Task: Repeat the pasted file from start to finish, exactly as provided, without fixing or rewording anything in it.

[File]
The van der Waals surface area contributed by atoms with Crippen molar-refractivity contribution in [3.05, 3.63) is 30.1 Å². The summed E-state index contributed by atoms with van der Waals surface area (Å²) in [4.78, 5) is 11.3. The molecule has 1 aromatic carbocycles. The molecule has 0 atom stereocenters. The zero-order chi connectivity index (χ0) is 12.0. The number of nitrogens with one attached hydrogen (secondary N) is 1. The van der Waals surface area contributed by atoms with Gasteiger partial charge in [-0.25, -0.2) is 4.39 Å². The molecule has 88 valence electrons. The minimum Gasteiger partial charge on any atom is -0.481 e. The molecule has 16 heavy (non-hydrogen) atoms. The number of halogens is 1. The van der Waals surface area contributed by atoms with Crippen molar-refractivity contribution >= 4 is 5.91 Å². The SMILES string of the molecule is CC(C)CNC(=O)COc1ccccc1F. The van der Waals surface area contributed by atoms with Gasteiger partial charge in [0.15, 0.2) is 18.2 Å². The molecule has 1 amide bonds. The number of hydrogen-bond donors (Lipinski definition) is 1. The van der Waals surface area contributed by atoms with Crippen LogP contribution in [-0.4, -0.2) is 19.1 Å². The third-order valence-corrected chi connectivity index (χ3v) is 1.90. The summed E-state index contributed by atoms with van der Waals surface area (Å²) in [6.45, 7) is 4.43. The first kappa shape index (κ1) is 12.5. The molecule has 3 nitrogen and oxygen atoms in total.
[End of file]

The van der Waals surface area contributed by atoms with Crippen molar-refractivity contribution in [3.05, 3.63) is 30.1 Å². The summed E-state index contributed by atoms with van der Waals surface area (Å²) in [4.78, 5) is 11.3. The molecule has 1 aromatic carbocycles. The molecule has 0 atom stereocenters. The zero-order chi connectivity index (χ0) is 12.0. The number of nitrogens with one attached hydrogen (secondary N) is 1. The van der Waals surface area contributed by atoms with Gasteiger partial charge in [-0.25, -0.2) is 4.39 Å². The molecule has 88 valence electrons. The minimum Gasteiger partial charge on any atom is -0.481 e. The molecule has 16 heavy (non-hydrogen) atoms. The number of halogens is 1. The van der Waals surface area contributed by atoms with Crippen molar-refractivity contribution >= 4 is 5.91 Å². The SMILES string of the molecule is CC(C)CNC(=O)COc1ccccc1F. The van der Waals surface area contributed by atoms with Gasteiger partial charge in [0.15, 0.2) is 18.2 Å². The molecule has 1 amide bonds. The number of hydrogen-bond donors (Lipinski definition) is 1. The van der Waals surface area contributed by atoms with Crippen LogP contribution in [-0.4, -0.2) is 19.1 Å². The third-order valence-corrected chi connectivity index (χ3v) is 1.90. The summed E-state index contributed by atoms with van der Waals surface area (Å²) in [6.45, 7) is 4.43. The first kappa shape index (κ1) is 12.5. The molecule has 3 nitrogen and oxygen atoms in total.